I wonder whether that is necessary as we have been told on other occasions--possibly in the context of consultation rather than guidance, but it begins to blur slightly--that those who will carry out these offices must act reasonably and follow guidance, consult or whatever. Having done that, they must then have regard to any comments in response or, in this case, have regard to the guidance. I am a little unclear as to whether some inconsistency runs through the Bill. However, the noble Lord's central point is important--and perhaps not just with regard to the LDA's strategy.

Lord Sheppard of Didgemere: If the Minister is not certain about which of the amendments I am commenting on, that probably makes two of us! I refer to the general area of delegation and input into the strategies.

The Government may have to consider one area of strategy against the background of the recent White Paper on the subject of skills. We shall clearly not achieve economic regeneration in London or an inclusive society unless we do dramatically better than we have done in the past 50 years in the area of skills development. The Government's RDA guidelines call for a regional skills strategy. That is not laid down in the strategies, but it is implicit in them.

While they are reviewing other authorities and inputs, will the Government examine the recent White Paper, Learning to Succeed, which attempted to carry forward the debate a long way and to achieve inputs on that subject? Will the Government consider whether that has any implications for the GLA Bill? How will we ensure that the mayor and the LDA are involved fully in that skills improvement?

Baroness Farrington of Ribbleton: Amendment No. 335 would require the draft strategy to be sent to

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the assembly, the boroughs and the City of London. That is unnecessary because such consultation is required already by virtue of Clause 34 to which the noble Baroness, Lady Hamwee, referred. The noble Baroness recalled from our debate in Committee on Clause 34 that persons whom the mayor is obliged to consult about any proposed strategy include the boroughs and the Common Council. We recognise their special role in taking decisions on an economic development strategy for London, and they will be consulted by the mayor.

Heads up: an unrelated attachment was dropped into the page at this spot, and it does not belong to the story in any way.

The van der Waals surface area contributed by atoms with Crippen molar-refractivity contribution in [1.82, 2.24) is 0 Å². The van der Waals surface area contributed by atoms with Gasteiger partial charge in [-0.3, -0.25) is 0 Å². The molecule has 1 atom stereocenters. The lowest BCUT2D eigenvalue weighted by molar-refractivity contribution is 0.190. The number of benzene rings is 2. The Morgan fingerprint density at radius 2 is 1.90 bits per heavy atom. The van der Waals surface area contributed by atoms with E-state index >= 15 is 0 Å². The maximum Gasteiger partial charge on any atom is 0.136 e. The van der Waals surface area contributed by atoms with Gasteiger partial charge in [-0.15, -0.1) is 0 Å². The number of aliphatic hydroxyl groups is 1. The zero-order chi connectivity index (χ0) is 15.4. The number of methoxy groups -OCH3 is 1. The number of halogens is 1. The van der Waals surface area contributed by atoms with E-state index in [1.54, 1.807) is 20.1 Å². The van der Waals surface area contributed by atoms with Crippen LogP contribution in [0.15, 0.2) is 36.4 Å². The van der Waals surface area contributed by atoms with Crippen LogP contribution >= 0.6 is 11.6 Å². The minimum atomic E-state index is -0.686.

In moving the amendment, the noble Lord, Lord Dixon-Smith, recognised the wider theme of partnership. If people have a legitimate interest in the strategy--as the local London authorities will certainly have--it is inconceivable that they will not be involved fully in the development of that strategy. Unless there is a dialogue with the interested parties, the LDA's strategy will not secure support and will not be successful. That does not mean that these bodies should have the right to veto or to vet the strategy. In some cases, the LDA will have to take hard decisions. However, at the same time, it will aim to carry the bodies with it if the strategy is to be meaningful.

The noble Baroness referred also to the removal of the mayor's power of direction over the LDA as proposed in Amendment No. 344, which would possibly increase the likelihood that the draft strategy would fail to meet the mayor's requirements. If this amendment were agreed to, it would be unhelpful to the agency and would put great stress on the power of the mayor to modify the strategy. The mayor's power of direction--covering contents, preparation, submission and review of the strategy; this point is relevant to the comments of the noble Lord, Lord Dixon-Smith--parallels the power of the Secretary of State to direct RDAs outside London on their strategies. It will provide a framework within which the LDA, which is essentially an executive arm of the mayor, can produce its draft. There would be little point in the LDA producing a draft strategy that did not reflect the mayor's views as the mayor is ultimately responsible for the strategy and has the power to modify the draft.